A Brief History Lesson On Jai Alai In Miami

Long gone are the days of jai alai arenas drawing crowds of 15,000 plus. But even if the game doesn’t have the same allure, there’s no denying “the fastest moving ball sport in the world” is something every Floridian should experience at least once.

The origins of jai alai can be traced back as far as the 1700s. A variation of the game, called Basque pelota, spawned in Europe, particularly concentrated in Spain and France.

The game evolved and made its way into Latin America before finally being introduced to the United States in 1904 during the St. Louis World’s Fair.

In 1924, 20 years after its initial U.S. appearance, Florida’s first fronton opened at the site of the Hialeah Race Course before moving to its permanent home at Casino Miami just two years later.

The Miami Jai-Alai Fronton was nicknamed “The Yankee Stadium of Jai Alai” and was arguably the most well-known fronton in the country.

After renovations in the mid-1960s, the grandstand could comfortably house over 13,000 spectators. in December of 1975, a world record of 15,502 fans watched a game of jai alai there.

During the 1960s and 1970s, Florida eased its gambling laws and thus betting on the sport expanded. The trend continued in the 1980s, but with it came the decline of the sport.

Oddsmakers created intricate wagers that made it harder for the average fan to casually participate in.

The dress code was relaxed to draw in more spectators but had the effect of reducing the sports high-end appeal.

Then allegations of fixed games and ties to organized crime led to FBI investigations, which put a damper on fan enthusiasm.

If the gambling slide wasn’t enough, the players went on strike in 1988, demanding better pay and improved working conditions.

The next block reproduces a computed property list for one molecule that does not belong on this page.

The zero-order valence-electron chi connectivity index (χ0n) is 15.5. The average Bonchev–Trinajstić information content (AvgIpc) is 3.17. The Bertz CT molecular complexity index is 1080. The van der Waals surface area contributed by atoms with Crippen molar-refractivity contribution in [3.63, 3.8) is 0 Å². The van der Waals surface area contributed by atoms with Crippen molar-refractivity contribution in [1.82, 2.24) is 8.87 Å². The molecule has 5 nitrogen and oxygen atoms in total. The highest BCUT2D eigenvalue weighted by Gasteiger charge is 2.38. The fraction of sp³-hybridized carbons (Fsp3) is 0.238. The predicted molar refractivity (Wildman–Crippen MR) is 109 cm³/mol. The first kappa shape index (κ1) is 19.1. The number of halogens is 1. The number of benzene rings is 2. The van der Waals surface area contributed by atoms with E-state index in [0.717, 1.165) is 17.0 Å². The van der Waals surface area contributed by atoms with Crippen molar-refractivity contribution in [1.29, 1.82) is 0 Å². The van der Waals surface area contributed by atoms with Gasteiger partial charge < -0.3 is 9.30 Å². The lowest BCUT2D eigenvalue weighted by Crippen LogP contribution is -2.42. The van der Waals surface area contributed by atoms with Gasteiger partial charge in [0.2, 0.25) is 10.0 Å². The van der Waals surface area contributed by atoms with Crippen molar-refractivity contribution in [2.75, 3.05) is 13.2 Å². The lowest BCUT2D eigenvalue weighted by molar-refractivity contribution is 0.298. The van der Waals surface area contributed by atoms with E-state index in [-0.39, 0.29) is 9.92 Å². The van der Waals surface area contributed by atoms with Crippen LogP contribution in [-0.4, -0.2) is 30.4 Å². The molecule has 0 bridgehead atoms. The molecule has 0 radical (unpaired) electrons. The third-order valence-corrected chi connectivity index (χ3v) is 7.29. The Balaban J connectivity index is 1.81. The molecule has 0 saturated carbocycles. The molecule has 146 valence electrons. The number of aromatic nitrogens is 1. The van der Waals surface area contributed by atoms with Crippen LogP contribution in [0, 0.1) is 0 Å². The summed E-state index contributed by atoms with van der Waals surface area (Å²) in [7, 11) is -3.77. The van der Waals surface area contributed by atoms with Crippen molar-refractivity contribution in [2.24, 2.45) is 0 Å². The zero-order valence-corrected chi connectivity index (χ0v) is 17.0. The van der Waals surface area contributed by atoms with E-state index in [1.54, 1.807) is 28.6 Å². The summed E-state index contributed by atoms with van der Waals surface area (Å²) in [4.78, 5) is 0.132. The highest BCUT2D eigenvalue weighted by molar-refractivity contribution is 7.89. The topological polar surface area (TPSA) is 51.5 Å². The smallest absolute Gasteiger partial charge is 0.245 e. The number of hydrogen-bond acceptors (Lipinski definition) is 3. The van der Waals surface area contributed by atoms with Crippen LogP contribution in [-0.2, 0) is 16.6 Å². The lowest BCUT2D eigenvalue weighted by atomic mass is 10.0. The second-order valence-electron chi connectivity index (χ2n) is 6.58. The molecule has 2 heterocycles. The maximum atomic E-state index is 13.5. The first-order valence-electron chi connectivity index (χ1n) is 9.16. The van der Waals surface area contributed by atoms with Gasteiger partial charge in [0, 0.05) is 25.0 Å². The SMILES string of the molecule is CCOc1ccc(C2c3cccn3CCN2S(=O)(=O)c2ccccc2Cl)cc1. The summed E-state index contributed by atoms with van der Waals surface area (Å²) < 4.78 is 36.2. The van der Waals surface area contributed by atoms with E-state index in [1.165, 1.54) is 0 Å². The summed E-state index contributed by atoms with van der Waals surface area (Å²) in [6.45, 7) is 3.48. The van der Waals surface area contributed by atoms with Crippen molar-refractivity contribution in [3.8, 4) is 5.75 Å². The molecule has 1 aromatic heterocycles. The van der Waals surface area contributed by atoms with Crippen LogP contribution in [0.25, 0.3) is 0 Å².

During the three-year strike, upper management, who was raking in millions, brought in amateur replacements that were labeled “scabs.”

With an inferior product on the court, attendance dwindled.

Recently, Miami filmmaker Billy Corben, known for documentaries like “Cocaine Cowboys” and “The U,” tried shining a light on this forgotten Florida pastime.

“Magic City Hustle” follows former University of Miami athletes, who in sports like football and baseball, trying to transform into jai alai players.

Though Corben told WLRN that the film is less about jai alai itself and more about the hustle of the industry, it’s at least putting the sport back in the spotlight.

Now that you’re up to speed on the history of jai alai in the Sunshine State, you’re probably wondering where you can catch a game. There are still two frontons with year-round matches: Casino Miami and The Casino @ Dania Beach.

The basic rules are as follows: A match takes place in an arena called a “fronton” with players on a court called a “cancha” that’s usually 176 feet long, 45 feet wide and has three walls. Played between two to four players, the goal is to hurl the ball called a “pelota” with a hand-held device called a “cesta” at one of the three walls in such a way that the opponent can’t catch or return it. The first to seven or nine points wins the game.